Isaacs Syndrome in A Patient with Positive CASPR2 And LGI1 Antibodies: A Case Report and Literature Review

  • Rasa Zafari School of Medicine, Tehran University of Medical Sciences, Tehran, Iran
  • Mona Ahmadi Neurosciences Research Center, Research Institute for Health Development, Kurdistan University of Medical Sciences, Sanandaj, Iran
Keywords: Isaac syndrome; Autoimmune; Myokymia; Hyperexcitability; CASPR2; Paraneoplastic syndromes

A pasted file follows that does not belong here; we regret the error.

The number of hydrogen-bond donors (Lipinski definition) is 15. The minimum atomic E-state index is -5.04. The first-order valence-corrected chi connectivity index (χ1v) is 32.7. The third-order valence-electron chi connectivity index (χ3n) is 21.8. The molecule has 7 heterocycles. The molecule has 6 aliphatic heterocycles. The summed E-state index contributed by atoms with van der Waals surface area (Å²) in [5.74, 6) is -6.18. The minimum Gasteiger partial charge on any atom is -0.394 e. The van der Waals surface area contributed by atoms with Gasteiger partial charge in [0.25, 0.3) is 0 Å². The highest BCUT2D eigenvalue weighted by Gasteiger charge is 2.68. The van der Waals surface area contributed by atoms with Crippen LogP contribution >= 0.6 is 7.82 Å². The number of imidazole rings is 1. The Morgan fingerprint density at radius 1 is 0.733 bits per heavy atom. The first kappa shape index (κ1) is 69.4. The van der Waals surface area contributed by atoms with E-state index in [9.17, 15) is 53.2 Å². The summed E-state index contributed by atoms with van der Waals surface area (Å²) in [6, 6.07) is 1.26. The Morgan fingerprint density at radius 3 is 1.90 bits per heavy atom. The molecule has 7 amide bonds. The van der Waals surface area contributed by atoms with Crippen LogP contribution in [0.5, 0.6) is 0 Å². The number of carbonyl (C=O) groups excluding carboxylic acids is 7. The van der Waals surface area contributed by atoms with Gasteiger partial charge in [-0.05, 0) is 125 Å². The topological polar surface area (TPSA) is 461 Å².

Isaacs Syndrome (IS) is an autoimmune disease characterized by fasciculations, dysautonomia, and hyperactivity of muscle fibers due to hyperexcitability of the peripheral nerve system. Patients with IS often express voltage-gated potassium channels (VGKCs), contactin-associated protein 2 (CASPR2), and leucine-rich gliomainactivated protein (LGI1) antibodies. Slower rates of grouped fasciculation, known as myokymia, are a common presentation in IS patients. Recently, carbamazepine has been considered as the first-line treatment to alleviate the symptoms of IS patients. In this report, the authors present a case of a female patient with ramps and unintended movements in the abdomen and both lower limbs. She was diagnosed with IS after the detection of myokymia in the needle electromyography (EMG) and a positive paraneoplastic panel for CASPR2 and LGI antibodies. The patient is now symptom-free due to the administration of Carbamazepine, Gabapentin, and Baclofen. Additionally, due to her potential risk for solid tumors, she is under regular follow-up.